Link It Together

On her blog, Erika Dreifus looks at linked story collections (several stories with similar characters/locations/themes/etc.). How can they be written and evaluated in comparison to novels or collections of separate short stories? She quotes Junot Diaz:

“I’ve always conceptualized linked collections as these wonderful Lagrange points between the story collection and the novel. In them there’s this weird bit of space—again not as much as in a novel, but more than a standard collection—from which wonderful stuff can be spun, stuff that neither the traditional novel nor the traditional story collection can generate. A fascinating patch of liminality that writers haven’t done quite enough with, in my opinion.”

YA and children’s literature has a limited amount of short stories in general, let alone linked short stories*. I wonder if a collection of linked short stories could work better than just a standard collection. Teen years are filled with so many facets and contradictions–maybe a series of linked stories could reflect that really well.

*Oddly enough, when I was a YA myself, I wrote a series of linked stories, even though I didn’t know that was what it was called at the time.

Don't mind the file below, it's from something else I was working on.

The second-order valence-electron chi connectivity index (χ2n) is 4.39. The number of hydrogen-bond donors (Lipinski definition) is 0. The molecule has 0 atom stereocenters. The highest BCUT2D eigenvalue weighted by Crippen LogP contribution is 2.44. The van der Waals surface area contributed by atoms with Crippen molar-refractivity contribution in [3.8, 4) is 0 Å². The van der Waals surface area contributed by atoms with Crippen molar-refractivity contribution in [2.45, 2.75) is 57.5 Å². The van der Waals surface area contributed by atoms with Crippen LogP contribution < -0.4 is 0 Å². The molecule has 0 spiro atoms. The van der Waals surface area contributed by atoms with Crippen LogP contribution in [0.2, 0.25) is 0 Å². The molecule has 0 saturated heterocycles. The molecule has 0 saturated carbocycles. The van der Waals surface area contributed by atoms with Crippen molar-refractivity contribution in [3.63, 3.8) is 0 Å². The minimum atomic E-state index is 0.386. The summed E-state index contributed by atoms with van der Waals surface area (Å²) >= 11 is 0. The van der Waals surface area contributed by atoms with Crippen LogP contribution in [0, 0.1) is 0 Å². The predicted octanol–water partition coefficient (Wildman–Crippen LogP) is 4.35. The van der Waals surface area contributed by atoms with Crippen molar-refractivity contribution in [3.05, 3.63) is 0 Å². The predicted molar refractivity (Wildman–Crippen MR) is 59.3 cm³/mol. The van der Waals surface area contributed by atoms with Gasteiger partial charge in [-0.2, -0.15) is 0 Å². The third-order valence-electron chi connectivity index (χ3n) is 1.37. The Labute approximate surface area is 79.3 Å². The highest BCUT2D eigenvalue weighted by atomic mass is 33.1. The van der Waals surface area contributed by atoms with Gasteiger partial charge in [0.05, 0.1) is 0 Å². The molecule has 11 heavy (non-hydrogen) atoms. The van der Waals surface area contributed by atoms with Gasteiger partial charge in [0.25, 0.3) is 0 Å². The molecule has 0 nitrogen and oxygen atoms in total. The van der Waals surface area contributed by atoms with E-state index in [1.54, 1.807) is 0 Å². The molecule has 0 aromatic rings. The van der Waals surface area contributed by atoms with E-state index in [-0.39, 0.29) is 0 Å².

2 thoughts on “Link It Together

  1. Are all linked short stories supposed to stand on their own? I’ve been considering publishing a sequel to one of my short stories, but it’s just that–a sequel. You have to have read the first story to understand the second one.

    I also have “apocrypha” to my trilogy–short stories featuring multiple characters from the series–but, again, they’re meant to be read after reading one or more of the books.

    Either way, I like the concept of linked stories because I often fall in love with my secondary characters and I could definitely see me giving them their own story.

    My husband likes Robert B. Parker’s novels, and Parker moved some secondary characters between his Spencer and Jesse Stone novels, giving them a vague link. My husband likes that, because it creates a sense of a much larger world than only one series creates, and he likes seeing those secondary characters again, too.

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